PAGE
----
Tim Peeler: These are both kind of punchline poems, especially “Shadows.” And I can tell you exactly what he wanted us to take away from that one. He once described to me how he was inspired to write the last line in “Shadows.” He was in traffic in New York City on a bridge, feeling sorry for himself and wishing his life had turned out better. In fact, the adult Connellan who fully realized that the Catholic church and his parochial schooling had contributed to his many problems was talking to God when it occurred to him that on this same bridge there might be someone who has “real” problems, who is in much greater need of help. So in the line, God looks right through him to see someone else who needs Him more.
Sundress: Do you have any last thoughts about Connellan to leave us with? Perhaps any additional poems or interviews we should read?
Tim Peeler: I would say check out his books, especially the trilogy, the selected poems from Pitt Press and Crossing America, both the written version and the version he recorded with numerous musicians from different parts of the country a few years before his death.
Regarding the earlier comment about Leo’s death—he was tremendously upset over the outcome of the Bush-Gore presidential race and how it had played out. Connellan was a staunch New England liberal who cared very much for the “common man,” and he felt this country, which he had traveled extensively as a youth and written about his whole adult life was headed in a bad direction. So maybe this did aggravate him to point that it caused a massive stroke. Who’s to say.
In closing, I would say that Leo was a really good guy and an underrated talent. I talked to him many times during the last ten or twelve years of his life, and like many aging artists he desperately wanted to be remembered and wanted his poetry to be read by future generations. I would hope that some folks discover his work through this interview, and I thank you for giving me this opportunity.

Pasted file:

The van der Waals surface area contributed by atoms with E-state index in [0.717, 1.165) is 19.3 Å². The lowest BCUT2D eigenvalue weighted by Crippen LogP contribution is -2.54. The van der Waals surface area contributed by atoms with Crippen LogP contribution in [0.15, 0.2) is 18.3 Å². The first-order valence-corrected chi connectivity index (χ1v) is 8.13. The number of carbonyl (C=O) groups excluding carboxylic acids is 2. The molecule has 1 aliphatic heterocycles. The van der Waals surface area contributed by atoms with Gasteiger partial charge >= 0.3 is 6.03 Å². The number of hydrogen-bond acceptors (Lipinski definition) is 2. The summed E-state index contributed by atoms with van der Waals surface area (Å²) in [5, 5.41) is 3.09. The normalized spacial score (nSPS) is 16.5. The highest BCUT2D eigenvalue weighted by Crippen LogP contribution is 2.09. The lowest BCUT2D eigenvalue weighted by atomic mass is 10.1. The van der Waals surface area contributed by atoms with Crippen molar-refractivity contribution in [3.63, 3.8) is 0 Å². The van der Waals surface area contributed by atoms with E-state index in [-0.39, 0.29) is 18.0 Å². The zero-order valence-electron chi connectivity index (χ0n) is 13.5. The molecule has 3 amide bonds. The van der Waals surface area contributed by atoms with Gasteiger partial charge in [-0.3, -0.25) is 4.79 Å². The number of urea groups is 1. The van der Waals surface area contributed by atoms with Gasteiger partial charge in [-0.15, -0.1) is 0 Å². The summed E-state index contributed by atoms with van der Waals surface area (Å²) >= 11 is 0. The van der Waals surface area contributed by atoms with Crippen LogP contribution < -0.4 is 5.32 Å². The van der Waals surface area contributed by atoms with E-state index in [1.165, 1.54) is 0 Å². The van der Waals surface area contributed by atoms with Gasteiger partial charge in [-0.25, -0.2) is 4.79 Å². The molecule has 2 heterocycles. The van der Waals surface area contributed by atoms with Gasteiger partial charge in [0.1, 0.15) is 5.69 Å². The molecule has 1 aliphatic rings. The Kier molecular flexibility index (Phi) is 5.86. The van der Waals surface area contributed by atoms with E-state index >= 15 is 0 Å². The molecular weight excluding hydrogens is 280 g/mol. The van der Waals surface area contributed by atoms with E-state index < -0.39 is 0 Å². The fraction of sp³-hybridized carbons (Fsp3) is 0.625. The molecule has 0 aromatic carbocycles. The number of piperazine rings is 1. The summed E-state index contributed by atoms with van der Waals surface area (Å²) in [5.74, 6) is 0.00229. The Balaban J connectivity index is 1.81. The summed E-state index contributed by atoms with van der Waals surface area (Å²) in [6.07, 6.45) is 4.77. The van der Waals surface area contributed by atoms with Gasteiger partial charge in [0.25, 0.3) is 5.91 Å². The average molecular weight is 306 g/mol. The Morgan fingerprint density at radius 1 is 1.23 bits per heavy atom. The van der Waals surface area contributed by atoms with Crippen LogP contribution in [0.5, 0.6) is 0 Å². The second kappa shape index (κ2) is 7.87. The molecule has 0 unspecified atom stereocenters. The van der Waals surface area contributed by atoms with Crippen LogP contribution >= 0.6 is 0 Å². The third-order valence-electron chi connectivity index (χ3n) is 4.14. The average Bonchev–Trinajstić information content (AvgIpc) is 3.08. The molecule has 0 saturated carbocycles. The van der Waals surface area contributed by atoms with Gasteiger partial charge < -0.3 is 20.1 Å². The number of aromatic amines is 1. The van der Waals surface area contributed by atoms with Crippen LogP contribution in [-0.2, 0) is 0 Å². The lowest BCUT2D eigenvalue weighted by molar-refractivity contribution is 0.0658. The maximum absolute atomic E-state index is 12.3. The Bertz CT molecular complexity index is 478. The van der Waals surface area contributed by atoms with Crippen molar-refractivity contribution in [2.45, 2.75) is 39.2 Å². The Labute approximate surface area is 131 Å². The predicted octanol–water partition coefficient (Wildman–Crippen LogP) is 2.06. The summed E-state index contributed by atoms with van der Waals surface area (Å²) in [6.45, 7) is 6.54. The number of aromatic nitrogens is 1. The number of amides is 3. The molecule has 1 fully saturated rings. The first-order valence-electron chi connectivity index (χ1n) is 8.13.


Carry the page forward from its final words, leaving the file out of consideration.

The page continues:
What is essential to you as a writer or poet? What piece changed your life? Gave you hope, validated and voiced your fears, was there while you triumphed over them? What piece brings you joy? Made you laugh or grin like a fool? Who was it who made you sit back in wonder, inspiring you to be a stronger writer? We want to know. Send us a recording (or packet of short recordings) of you reading your Lyric Essential—a short story, a handful of poems, an excerpt or two—to SundressLyricEssentials AT gmail DOT com. Then we’ll talk.
A past winner of the Jim Harrison Award for contributions to baseball literature, Tim Peeler has also been a Casey Award Finalist (baseball book of the year) and a finalist for the SIBA Award. He lives with his wife, Penny in Hickory, North Carolina, where he directs the academic assistance programs at Catawba Valley Community College. He has written thirteen books and three chapbooks.
Leo Connellan, author of 13 collections, was an American poet born and educated in Maine, whose lobster and fishing industries provided the backdrop for much of his work. At the time of his death in 2001, he was poet-in-residence for the Connecticut State University System, having served since 1987. Connellan’s work has been featured in anthologies such as The Maine Poets: An Anthology of Verse (Edited by Wesley McNair, 2003) and Poetry like bread (Curbstone Press, 2000).